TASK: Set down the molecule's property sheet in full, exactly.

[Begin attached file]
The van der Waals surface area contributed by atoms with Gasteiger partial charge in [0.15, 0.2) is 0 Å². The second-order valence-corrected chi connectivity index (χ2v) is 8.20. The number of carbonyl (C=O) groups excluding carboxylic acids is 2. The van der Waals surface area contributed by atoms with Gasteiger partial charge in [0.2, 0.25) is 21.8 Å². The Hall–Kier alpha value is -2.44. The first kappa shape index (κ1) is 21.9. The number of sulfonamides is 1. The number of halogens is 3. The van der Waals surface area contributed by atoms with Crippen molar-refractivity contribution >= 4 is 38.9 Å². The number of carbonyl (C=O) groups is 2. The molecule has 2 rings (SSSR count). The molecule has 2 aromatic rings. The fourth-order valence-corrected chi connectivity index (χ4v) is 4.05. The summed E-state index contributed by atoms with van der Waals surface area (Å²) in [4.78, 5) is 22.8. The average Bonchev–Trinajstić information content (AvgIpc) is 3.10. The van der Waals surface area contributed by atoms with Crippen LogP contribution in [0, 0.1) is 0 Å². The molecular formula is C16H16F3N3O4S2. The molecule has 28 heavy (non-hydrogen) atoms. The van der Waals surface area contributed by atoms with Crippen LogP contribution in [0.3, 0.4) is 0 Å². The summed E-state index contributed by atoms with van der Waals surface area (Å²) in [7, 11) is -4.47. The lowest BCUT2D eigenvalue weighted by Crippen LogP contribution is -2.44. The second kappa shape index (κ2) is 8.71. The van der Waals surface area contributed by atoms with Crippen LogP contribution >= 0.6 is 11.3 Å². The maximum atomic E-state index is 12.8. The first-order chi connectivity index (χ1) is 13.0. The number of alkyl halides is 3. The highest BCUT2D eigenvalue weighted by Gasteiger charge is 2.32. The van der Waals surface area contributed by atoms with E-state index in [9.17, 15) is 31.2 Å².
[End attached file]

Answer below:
The van der Waals surface area contributed by atoms with Gasteiger partial charge in [0.15, 0.2) is 0 Å². The second-order valence-corrected chi connectivity index (χ2v) is 8.20. The number of carbonyl (C=O) groups excluding carboxylic acids is 2. The van der Waals surface area contributed by atoms with Gasteiger partial charge in [0.2, 0.25) is 21.8 Å². The Hall–Kier alpha value is -2.44. The first kappa shape index (κ1) is 21.9. The number of sulfonamides is 1. The number of halogens is 3. The van der Waals surface area contributed by atoms with Crippen molar-refractivity contribution >= 4 is 38.9 Å². The number of carbonyl (C=O) groups is 2. The molecule has 2 rings (SSSR count). The molecule has 2 aromatic rings. The fourth-order valence-corrected chi connectivity index (χ4v) is 4.05. The summed E-state index contributed by atoms with van der Waals surface area (Å²) in [4.78, 5) is 22.8. The average Bonchev–Trinajstić information content (AvgIpc) is 3.10. The van der Waals surface area contributed by atoms with Crippen LogP contribution in [0, 0.1) is 0 Å². The molecular formula is C16H16F3N3O4S2. The molecule has 28 heavy (non-hydrogen) atoms. The van der Waals surface area contributed by atoms with Crippen LogP contribution in [0.3, 0.4) is 0 Å². The summed E-state index contributed by atoms with van der Waals surface area (Å²) in [7, 11) is -4.47. The lowest BCUT2D eigenvalue weighted by Crippen LogP contribution is -2.44. The second kappa shape index (κ2) is 8.71. The van der Waals surface area contributed by atoms with Crippen LogP contribution >= 0.6 is 11.3 Å². The maximum atomic E-state index is 12.8. The first-order chi connectivity index (χ1) is 13.0. The number of alkyl halides is 3. The highest BCUT2D eigenvalue weighted by Gasteiger charge is 2.32. The van der Waals surface area contributed by atoms with E-state index in [9.17, 15) is 31.2 Å².